In use, upon landing, the inflatable flotation devices, such as floats and life rafts, are initially stored in a compressed undeployed condition. The lever or arm 40′ of the activating mechanism is initially in the fully forward position and the secondary container 54′ is undisturbed. When the lever arm 40′ is pulled by a pilot toward the control arm 44′, the puncture shaft 62′ is forced forward so as to pierce the secondary container 54′ causing discharge fluid under pressure into the main, primary and secondary tubing sections 110′, 112′ and 114′, respectively. As the pressurized fluid flows through the diverting member 116′ or any other arrangement capable of performing similar function, it branches off, so that a portion thereof is directed to the primary tubing section 112′ and ultimately to activate the primary inflatables. The remaining portion of the pressurized fluid flow is directed to the secondary tubing section 114′. Upon passing through the check valve 152′ the pressurized fluid enters the accumulation device 154′ for accumulation and storage. It remains there until a later time when a pilot is ready for deployment of the secondary inflatable through activation of the controlling device 156′. During the initial stages of the deployment the accumulation device 154′ is in a closed position and is isolated from the down stream area of the secondary tubing 114′. At that stage of operation, the pressurized fluid can not penetrate to the primary valves of the secondary inflatable. Such accumulated pressurized fluid is not released into the downstream portion of the secondary tubing 114′ until an additional operation is performed by a pilot by activating the controlling device 156′. In this manner the pressurized fluid, which is stored and accumulated in the accumulation device or chamber 154′, is released into the downstream portion of the secondary pneumatic tubing network. In the secondary inflatable pneumatic circuit, the downstream outlet 115′ of the secondary tubing section 114′ is properly positioned with respect to the piston head 102′, so that the piston is forced within the cylinder 98′ to thereby pull the shaft 104′ and other arms and members associated with the secondary transducer 85′ with sufficient force. In this manner, the secondary valve is activated to thereby inflate the respective secondary inflatable device such as a life raft.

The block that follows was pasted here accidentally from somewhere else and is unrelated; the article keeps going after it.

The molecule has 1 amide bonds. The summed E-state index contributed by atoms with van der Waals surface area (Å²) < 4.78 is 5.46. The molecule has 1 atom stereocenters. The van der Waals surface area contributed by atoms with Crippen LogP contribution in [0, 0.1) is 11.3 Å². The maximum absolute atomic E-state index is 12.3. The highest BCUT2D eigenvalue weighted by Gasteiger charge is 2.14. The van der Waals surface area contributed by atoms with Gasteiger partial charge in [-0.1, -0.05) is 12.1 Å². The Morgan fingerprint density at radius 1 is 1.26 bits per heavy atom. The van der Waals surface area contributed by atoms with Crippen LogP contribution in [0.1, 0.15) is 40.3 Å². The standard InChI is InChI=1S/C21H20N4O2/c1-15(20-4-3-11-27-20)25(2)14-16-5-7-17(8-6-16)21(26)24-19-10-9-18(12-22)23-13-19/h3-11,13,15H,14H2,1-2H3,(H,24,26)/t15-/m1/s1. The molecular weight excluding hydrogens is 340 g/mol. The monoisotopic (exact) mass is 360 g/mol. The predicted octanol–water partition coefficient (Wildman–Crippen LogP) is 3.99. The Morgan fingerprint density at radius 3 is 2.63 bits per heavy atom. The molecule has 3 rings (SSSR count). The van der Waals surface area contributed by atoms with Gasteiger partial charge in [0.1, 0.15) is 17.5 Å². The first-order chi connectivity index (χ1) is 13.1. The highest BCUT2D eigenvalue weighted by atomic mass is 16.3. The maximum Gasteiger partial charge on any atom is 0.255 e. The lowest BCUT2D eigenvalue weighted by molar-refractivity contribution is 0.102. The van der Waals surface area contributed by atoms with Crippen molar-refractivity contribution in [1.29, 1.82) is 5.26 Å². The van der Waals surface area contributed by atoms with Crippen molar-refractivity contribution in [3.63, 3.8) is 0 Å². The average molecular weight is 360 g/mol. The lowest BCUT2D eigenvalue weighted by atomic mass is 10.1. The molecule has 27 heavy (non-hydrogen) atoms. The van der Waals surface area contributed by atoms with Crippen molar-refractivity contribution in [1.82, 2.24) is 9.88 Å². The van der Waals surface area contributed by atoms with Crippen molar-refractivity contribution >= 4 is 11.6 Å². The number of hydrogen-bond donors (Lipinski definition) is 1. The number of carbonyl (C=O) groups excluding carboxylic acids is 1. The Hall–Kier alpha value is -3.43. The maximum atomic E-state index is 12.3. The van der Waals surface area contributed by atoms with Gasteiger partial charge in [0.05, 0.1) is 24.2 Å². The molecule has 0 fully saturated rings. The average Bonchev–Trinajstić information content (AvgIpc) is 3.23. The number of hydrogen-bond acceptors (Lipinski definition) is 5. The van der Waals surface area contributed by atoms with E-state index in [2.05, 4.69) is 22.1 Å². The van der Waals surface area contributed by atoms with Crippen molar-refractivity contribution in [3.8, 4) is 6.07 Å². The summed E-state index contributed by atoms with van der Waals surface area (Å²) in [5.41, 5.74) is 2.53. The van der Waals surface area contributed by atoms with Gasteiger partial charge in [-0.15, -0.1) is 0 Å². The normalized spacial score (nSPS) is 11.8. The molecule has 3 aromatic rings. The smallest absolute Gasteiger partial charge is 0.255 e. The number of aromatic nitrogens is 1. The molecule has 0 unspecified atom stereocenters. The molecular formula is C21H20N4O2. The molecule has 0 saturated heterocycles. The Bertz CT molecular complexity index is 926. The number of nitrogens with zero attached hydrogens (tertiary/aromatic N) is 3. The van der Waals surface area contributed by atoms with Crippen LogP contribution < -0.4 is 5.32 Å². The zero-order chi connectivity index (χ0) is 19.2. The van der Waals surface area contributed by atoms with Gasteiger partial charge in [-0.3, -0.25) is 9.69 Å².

The system of the embodiment of the invention illustrated in
It will be understood, therefore, that this invention is not limited to the particular embodiments disclosed, but is intended to cover modifications within the spirit and scope of the present invention as defined by the appended claims. It will be appreciated by those skilled in the art that changes could be made to the embodiments described above without departing from the broad inventive concept thereof. For example, although the deployment of inflatable devices has been described for use with rotorcrafts, it will be understood that the deployment system of the present invention can be used for other aircraft, as well as other movable or stationary structures. The system of the invention can be utilized in many applications where controlled deployment of multiple inflatable devices is required. It will be further understood that the inflatable devices adapted for use with pressurized actuator system of the invention can be in the form of emergency evacuation devices such as slides and rafts, as well as swimming pools, temporary shelters, or any other inflatable structures. Furthermore, it should be clear that the actuator system of the invention is applicable for actuation of practically any type of inflatable structures remotely positioned from an operator.